BACKGROUND Chronic myeloid leukemia (CML) is a myeloproliferative disease caused by acquisition of t(9;22) translocation (resulting in Philadelphia chromosome) occurring in a hematopoietic stem cell and transforming it into a leukemic stem cell (LSC) giving rise to a neoplastic clone. The genetic rearrangement lead to the constitutive expression of the fusion tyrosine kinase BCR-ABL1 that alters numerous signal transduction usually governed by growth factors and cytokines. Literature bring back a fast degradative activity present in peripheral blood mature leukocytes, which massively destroys BCR-ABL1 when non-denaturing lysis conditions are applied thus preventing an accurate protein analysis. Data derived from a direct measure of kinase activity in chronic phase (CP) CML are not present in the literature therefore data on the regulation of its enzymatic activity in early phase of the disorder are incomplete. METHODS Cell lysis, Immunoprecipitation, Kinase Assay using a phosphopeptide and an anti-phosphotyosine assay (ELISA format). Western blotting with anti-ABL and pABL antibodies. RESULTS We aim studying BCR-ABL1 kinase activity in early phase of the disease when data are limited. To achieve our purpose we needed to solve the fast degradation activity present in peripheral blood CML leukocytes and set up a robust kinase assay enabling us to discern specific BCR-ABL1 protein activity. We addressed the first issue creating a CML model obtained mixing healthy donor blood cell with K562 cell line (ratio 10:1) to simulate CML in a peripheral blood context. We then tested several formulations and procedures before lysis and eventually succeeded to preserve BCR-ABL1 protein under non-denaturing, neutral pH conditions. The result was confirmed by western blot and immunoprecipitation techniques. Kinase assay was performed utilizing ELISA format assay based on a biotinylated peptidesubstrate highly selective for c-Abl1. We then applied whole procedure on Ph+ CP-CML and Ph+ acute lymphoblastic leukemia (ALL) primary cell samples. In this work, I demonstrate for the first time a successful protection of BCR-ABL1 from degradation in the peripheral blood of leukemic patients and the parallel measurement of protein kinase activity in the same samples. Surprisingly we found that tyrosine kinase activity is strongly impaired in CML while activity was readily detectable in Ph+ ALL-derived leukocytes. CONCLUSIONS We have established a new protocol permitting for the first time the direct measure of BCR/ABL1 enzymatic activity in chronic phase CML and applicable in other cellular contexts. Thanks to this original approach we provide the evidence of a novel, still uncharacterized, inhibitory mechanism that maintain BCR-ABL1 in a low active state in chronic phase of chronic myeloid leukemia.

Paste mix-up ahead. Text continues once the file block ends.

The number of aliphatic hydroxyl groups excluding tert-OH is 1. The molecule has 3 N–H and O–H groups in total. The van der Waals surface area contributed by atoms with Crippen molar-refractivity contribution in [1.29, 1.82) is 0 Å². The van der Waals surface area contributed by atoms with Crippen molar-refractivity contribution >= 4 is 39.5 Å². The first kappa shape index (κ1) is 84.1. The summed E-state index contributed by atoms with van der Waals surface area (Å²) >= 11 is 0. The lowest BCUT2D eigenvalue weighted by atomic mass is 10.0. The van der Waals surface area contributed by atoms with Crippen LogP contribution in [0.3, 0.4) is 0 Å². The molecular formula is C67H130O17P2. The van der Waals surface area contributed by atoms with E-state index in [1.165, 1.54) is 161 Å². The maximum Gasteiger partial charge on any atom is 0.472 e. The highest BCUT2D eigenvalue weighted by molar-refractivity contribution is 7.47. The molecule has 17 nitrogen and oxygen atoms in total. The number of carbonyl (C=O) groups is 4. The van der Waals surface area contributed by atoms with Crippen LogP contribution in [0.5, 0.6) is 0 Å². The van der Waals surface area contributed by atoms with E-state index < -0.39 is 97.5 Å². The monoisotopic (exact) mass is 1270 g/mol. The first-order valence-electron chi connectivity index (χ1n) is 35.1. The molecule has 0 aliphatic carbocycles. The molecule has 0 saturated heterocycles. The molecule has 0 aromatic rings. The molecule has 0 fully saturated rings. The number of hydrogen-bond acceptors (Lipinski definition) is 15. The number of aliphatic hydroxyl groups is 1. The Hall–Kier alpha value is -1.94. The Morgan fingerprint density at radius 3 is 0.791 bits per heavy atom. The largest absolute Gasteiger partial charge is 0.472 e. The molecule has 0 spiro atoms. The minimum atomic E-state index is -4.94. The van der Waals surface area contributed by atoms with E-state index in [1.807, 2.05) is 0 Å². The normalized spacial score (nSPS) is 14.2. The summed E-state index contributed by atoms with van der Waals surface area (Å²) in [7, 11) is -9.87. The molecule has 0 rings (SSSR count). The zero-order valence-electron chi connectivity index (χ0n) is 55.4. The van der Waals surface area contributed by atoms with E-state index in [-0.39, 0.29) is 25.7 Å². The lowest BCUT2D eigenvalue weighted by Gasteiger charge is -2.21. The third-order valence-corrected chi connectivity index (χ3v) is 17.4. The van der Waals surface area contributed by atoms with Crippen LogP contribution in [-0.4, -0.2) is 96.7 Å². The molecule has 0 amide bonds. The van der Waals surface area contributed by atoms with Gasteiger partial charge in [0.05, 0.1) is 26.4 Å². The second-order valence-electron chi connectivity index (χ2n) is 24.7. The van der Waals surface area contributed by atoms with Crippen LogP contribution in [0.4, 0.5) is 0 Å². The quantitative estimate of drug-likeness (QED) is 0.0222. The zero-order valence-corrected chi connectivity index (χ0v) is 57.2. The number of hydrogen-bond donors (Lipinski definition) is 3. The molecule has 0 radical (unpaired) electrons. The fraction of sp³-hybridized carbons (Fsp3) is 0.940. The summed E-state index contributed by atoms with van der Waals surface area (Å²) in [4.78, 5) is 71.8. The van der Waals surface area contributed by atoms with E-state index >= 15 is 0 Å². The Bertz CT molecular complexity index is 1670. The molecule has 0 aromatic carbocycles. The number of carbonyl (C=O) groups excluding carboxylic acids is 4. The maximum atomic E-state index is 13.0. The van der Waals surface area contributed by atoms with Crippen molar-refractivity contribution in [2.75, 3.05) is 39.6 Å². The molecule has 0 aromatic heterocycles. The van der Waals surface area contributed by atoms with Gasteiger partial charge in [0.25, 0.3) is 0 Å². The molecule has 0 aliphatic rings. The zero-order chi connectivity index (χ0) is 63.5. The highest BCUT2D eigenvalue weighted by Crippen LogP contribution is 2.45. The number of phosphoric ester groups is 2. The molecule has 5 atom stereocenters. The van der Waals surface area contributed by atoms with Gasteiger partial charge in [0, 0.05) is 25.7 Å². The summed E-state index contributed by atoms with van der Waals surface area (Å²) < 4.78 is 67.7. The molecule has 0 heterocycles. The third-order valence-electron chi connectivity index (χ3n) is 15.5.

Chronic myeloid leukemia, BCR-ABL1, Kinase Activity
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Descrizione: Il sistema di rilevazione dell'attività della chinasi BCR-ABL1 descritto, identifica una bassa attività in pazienti in fase cronica di leucemia mieolide
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Utilizza questo identificativo per citare o creare un link a questo documento: http://hdl.handle.net/11562/1045500